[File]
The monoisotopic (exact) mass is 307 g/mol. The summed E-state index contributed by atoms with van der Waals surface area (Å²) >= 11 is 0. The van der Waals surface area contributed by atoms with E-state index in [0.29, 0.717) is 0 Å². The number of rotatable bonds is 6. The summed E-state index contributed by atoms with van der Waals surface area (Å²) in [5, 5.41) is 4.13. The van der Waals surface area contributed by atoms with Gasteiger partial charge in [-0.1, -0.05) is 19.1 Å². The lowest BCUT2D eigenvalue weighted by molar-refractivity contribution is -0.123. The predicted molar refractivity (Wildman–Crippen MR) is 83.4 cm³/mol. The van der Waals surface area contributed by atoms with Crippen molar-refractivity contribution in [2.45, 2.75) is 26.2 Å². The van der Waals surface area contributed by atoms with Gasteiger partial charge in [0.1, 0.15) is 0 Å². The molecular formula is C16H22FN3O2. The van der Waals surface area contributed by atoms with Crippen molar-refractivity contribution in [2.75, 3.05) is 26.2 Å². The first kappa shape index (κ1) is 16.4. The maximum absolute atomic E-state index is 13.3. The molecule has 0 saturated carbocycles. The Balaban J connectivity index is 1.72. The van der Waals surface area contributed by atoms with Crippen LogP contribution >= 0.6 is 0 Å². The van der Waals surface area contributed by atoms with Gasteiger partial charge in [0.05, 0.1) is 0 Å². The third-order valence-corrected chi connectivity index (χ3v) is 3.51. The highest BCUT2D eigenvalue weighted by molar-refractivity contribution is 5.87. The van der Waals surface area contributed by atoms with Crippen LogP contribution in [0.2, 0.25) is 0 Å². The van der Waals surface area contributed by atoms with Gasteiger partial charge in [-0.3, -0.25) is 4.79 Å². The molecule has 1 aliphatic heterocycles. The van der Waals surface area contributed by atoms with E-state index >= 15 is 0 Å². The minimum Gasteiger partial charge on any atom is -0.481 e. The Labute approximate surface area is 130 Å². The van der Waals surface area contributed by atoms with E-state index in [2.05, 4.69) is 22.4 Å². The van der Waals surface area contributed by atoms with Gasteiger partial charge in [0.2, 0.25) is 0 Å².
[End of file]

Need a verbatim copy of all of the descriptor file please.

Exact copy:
The monoisotopic (exact) mass is 307 g/mol. The summed E-state index contributed by atoms with van der Waals surface area (Å²) >= 11 is 0. The van der Waals surface area contributed by atoms with E-state index in [0.29, 0.717) is 0 Å². The number of rotatable bonds is 6. The summed E-state index contributed by atoms with van der Waals surface area (Å²) in [5, 5.41) is 4.13. The van der Waals surface area contributed by atoms with Gasteiger partial charge in [-0.1, -0.05) is 19.1 Å². The lowest BCUT2D eigenvalue weighted by molar-refractivity contribution is -0.123. The predicted molar refractivity (Wildman–Crippen MR) is 83.4 cm³/mol. The van der Waals surface area contributed by atoms with Crippen molar-refractivity contribution in [2.45, 2.75) is 26.2 Å². The van der Waals surface area contributed by atoms with Gasteiger partial charge in [0.1, 0.15) is 0 Å². The molecular formula is C16H22FN3O2. The van der Waals surface area contributed by atoms with Crippen molar-refractivity contribution in [2.75, 3.05) is 26.2 Å². The first kappa shape index (κ1) is 16.4. The maximum absolute atomic E-state index is 13.3. The molecule has 0 saturated carbocycles. The Balaban J connectivity index is 1.72. The van der Waals surface area contributed by atoms with Crippen LogP contribution >= 0.6 is 0 Å². The van der Waals surface area contributed by atoms with Gasteiger partial charge in [0.05, 0.1) is 0 Å². The third-order valence-corrected chi connectivity index (χ3v) is 3.51. The highest BCUT2D eigenvalue weighted by molar-refractivity contribution is 5.87. The van der Waals surface area contributed by atoms with Crippen LogP contribution in [0.2, 0.25) is 0 Å². The van der Waals surface area contributed by atoms with Gasteiger partial charge in [-0.3, -0.25) is 4.79 Å². The molecule has 1 aliphatic heterocycles. The van der Waals surface area contributed by atoms with E-state index >= 15 is 0 Å². The minimum Gasteiger partial charge on any atom is -0.481 e. The Labute approximate surface area is 130 Å². The van der Waals surface area contributed by atoms with E-state index in [2.05, 4.69) is 22.4 Å². The van der Waals surface area contributed by atoms with Gasteiger partial charge in [0.2, 0.25) is 0 Å².